The good news is, (thankfully) people sift through the heaps of information constantly being posted (onto Usenet) using automated tools regularly. These tools that do the sifting are generally known as Indexers. I talk more about this in another blog I wrote here a while back. But basically whenever an Indexer finds some useful data, it records the location as to where it was found. Indexers record this information in a special file call an NZB-File. NZB-Files are effectively treasure maps containing the coordinates on Usenet to which a specific piece of data can be located at.
It should be known that if you’re planning on posting/uploading stuff to Usenet yourself (for backup purposes or what have you), most (good) software will generate you an NZB-File afterwards allowing you to retrieve your data back again later on.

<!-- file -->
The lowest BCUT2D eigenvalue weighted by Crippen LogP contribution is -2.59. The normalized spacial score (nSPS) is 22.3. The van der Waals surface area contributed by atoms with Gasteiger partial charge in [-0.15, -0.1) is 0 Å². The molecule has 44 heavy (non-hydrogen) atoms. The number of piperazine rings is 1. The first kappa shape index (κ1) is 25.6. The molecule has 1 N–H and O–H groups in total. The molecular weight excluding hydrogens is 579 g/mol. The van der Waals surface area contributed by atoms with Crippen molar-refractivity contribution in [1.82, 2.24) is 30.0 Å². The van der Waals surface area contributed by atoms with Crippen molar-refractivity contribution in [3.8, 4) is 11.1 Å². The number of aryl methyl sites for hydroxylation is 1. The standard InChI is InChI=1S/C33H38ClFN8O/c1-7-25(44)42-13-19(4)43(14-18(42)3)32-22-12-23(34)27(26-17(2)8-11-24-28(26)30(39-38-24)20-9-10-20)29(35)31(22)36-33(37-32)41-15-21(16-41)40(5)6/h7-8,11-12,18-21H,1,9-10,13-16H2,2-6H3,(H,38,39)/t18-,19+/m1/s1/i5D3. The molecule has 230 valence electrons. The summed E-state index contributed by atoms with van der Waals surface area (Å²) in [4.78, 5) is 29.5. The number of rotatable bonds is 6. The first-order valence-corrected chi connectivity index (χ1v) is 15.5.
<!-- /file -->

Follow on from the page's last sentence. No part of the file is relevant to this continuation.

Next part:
Now lets throw SABnzbd into the picture because it specifically is designed to retrieve content based on an NZB-File it’s provided. The process looks a little like this:
- Acquire NZB-File: Presumably you already have it because you’re just trying to retrieve data you posted in the past. But alternatively, the NZB-File could have also been acquired from and Indexer too.
- Give SABnzbd Access to NZB-File: You simply hand off your treasure map to the application who’s actually going to go out there and get the content for you.
This is truly the bread and butter of SABnzbd. The next set of steps identified below are all fully automated (and done behind the scenes) for you. They require nothing from you, but it’s worth explaining it for those who are interested.